How Does an Inheritance Work?



Karen Sinchak Higby

One of the unique features of our trust is that it continues long after the estate owner dies – so that each inheritance can be protected during the lifetime of the heir (from divorce, bankruptcy, creditor problems and the like) and so that the inherited assets can avoid death taxes at the heir’s death, to the greatest extent permitted by law.

In essence, each heir has his/her own trust, inside the original trust.  These inheritance trusts “spring” into being when the estate owner dies.  The legal document creating each heir’s trust is the original trust; therefore, no other legal work is required to create them.  Instead, the creation of each inheritance trust is handled by the successor trust, who simply re-titles assets assigned to a particular heir in his/her new trust, under a new taxpayer number.

The heir’s trust comes under the heir’s dominion and control at the time(s) specified in the original trust.  After that time, it is up to the heir himself/herself to determine how to manage and distribute the inheritance.  Before the “control” age(s), the successor trustee manages and distributes the inheritance for the benefit of the heir; ordinarily, funds may be used for education, health care, maintenance and support.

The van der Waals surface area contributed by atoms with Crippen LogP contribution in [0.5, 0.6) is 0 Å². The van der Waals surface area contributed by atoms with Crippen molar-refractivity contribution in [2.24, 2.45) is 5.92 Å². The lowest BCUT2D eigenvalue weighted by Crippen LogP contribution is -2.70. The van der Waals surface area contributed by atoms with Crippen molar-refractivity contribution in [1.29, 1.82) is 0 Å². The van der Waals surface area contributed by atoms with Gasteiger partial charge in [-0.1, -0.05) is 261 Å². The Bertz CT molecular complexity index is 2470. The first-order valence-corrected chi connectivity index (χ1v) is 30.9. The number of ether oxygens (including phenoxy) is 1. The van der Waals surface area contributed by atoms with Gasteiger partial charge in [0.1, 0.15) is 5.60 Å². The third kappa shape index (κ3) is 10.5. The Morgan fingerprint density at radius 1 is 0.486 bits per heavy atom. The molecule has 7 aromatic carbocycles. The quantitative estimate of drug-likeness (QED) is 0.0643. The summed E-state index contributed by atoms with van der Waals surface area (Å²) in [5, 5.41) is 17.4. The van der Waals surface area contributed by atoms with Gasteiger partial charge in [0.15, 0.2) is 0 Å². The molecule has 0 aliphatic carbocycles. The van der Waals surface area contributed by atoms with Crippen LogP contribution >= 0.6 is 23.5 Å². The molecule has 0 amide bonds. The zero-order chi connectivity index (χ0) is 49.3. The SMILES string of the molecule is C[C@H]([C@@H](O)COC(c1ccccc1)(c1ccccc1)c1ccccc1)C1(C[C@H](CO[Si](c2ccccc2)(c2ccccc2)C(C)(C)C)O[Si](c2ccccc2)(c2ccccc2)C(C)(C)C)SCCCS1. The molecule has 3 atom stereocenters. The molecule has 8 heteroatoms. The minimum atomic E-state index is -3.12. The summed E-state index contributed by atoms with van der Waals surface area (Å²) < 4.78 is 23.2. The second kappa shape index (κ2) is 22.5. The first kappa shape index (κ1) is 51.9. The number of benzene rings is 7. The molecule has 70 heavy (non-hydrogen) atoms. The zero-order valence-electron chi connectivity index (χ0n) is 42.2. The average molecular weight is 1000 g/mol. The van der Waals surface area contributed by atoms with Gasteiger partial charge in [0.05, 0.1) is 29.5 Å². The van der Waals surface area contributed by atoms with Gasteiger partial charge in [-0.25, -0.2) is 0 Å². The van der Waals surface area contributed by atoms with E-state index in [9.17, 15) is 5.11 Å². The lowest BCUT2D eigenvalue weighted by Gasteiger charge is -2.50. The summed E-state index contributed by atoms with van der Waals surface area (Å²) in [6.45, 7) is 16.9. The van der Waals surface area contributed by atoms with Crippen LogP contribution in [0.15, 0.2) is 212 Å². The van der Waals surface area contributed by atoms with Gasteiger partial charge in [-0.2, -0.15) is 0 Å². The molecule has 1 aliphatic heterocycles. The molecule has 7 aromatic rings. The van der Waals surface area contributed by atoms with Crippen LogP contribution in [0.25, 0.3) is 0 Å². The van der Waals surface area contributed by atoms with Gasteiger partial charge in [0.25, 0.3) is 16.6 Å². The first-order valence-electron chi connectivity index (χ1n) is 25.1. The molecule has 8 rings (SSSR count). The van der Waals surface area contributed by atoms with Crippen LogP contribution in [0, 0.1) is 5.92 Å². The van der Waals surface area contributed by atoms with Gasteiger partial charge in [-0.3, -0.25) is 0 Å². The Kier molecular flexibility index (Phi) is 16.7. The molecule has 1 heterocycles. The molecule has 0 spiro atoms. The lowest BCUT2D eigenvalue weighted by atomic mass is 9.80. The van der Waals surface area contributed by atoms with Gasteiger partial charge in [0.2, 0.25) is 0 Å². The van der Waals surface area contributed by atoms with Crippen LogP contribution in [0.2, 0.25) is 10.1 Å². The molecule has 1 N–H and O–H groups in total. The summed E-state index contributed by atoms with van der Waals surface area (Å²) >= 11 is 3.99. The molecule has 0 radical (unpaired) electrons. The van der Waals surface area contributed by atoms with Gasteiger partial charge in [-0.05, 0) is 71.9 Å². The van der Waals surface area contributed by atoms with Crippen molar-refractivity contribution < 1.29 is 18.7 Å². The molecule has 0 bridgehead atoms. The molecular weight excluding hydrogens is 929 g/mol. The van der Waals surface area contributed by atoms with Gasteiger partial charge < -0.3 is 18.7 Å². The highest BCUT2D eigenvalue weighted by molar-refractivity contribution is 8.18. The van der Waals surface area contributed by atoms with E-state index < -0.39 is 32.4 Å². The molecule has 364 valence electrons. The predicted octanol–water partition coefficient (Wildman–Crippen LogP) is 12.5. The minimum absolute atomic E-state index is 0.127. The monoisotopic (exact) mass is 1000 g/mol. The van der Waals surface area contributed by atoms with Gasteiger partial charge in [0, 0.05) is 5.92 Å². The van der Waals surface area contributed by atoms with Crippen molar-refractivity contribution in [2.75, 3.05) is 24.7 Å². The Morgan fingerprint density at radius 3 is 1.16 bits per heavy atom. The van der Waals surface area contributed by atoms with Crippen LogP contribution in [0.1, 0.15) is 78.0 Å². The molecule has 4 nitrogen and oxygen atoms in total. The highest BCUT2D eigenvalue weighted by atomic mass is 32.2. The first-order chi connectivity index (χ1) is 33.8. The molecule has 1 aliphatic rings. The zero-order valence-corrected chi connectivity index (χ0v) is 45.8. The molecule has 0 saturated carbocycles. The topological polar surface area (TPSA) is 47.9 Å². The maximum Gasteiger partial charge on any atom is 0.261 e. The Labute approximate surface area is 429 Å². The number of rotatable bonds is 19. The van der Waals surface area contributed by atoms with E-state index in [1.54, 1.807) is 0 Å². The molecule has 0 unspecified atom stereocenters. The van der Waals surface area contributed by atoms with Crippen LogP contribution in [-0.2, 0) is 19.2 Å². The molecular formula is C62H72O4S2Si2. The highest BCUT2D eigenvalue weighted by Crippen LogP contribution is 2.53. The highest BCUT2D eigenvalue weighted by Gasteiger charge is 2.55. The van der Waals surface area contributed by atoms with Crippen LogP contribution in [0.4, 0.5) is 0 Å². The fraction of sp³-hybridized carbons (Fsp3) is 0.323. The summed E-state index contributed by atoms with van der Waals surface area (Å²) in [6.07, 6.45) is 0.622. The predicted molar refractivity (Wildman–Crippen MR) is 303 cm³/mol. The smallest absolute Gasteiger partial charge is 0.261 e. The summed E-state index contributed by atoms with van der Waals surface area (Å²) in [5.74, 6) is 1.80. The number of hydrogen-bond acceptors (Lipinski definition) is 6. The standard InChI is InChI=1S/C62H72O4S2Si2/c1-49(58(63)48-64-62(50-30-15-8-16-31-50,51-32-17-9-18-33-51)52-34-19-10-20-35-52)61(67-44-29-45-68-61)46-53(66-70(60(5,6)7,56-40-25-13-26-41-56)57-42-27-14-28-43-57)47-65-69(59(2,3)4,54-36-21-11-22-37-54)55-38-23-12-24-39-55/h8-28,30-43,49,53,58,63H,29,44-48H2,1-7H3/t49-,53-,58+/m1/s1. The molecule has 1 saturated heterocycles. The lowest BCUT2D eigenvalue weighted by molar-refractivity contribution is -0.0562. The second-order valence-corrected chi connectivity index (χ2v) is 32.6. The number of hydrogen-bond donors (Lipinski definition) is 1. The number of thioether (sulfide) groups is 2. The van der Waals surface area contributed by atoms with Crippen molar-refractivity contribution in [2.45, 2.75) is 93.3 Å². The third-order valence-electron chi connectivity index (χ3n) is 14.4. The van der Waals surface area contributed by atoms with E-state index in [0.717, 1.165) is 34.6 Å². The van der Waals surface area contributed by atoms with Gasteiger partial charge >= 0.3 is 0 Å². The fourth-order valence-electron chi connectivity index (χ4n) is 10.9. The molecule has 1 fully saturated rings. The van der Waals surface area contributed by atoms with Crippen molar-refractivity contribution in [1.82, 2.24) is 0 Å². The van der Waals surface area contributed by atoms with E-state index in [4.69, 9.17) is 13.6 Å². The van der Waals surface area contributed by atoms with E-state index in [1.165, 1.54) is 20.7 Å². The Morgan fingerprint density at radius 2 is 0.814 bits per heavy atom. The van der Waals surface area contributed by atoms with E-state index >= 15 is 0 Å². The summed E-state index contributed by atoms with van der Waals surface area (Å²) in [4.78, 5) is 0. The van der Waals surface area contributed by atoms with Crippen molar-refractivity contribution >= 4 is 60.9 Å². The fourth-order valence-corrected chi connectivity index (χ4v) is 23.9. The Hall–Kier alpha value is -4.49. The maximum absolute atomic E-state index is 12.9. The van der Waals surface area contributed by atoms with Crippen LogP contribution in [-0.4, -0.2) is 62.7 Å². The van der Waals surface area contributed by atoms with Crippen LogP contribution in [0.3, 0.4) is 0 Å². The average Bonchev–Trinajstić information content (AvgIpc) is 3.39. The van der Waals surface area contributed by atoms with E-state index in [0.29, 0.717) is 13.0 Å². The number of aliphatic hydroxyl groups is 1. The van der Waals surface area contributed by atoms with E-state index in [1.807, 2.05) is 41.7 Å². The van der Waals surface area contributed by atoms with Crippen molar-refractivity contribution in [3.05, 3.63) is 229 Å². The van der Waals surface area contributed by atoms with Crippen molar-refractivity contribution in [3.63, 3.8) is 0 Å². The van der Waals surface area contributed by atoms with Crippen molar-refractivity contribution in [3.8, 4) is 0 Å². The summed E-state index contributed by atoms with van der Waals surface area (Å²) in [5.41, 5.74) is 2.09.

Once an heir’s inheritance trust springs into being, assets may be purchased inside that trust.  For example, assume that an heir who is in control (because he/she has reached the proper age) decides to purchase a home.  There are several options available to the heir.  One option is to make a distribution from the trust to the heir himself, for the purchase of the home; title to the home may be placed in the heir’s name alone, in joint tenancy with the heir’s spouse, or in any other manner the heir elects.  A second option is to use the funds inside the trust to purchase the home and to take title to the home in the trust name.  By doing so, the heir retains all of the benefits provided by the trust vis a vis the home, i.e., divorce protection, bankruptcy protection, etc.  A third option for the heir is to borrow money from his/her trust for the home purchase.  Each heir should seek counsel from a knowledgeable professional about the various options available and the advantages/disadvantages of each.  The flexibility of the trust allows each heir individually to choose an option which best meets his/her needs.

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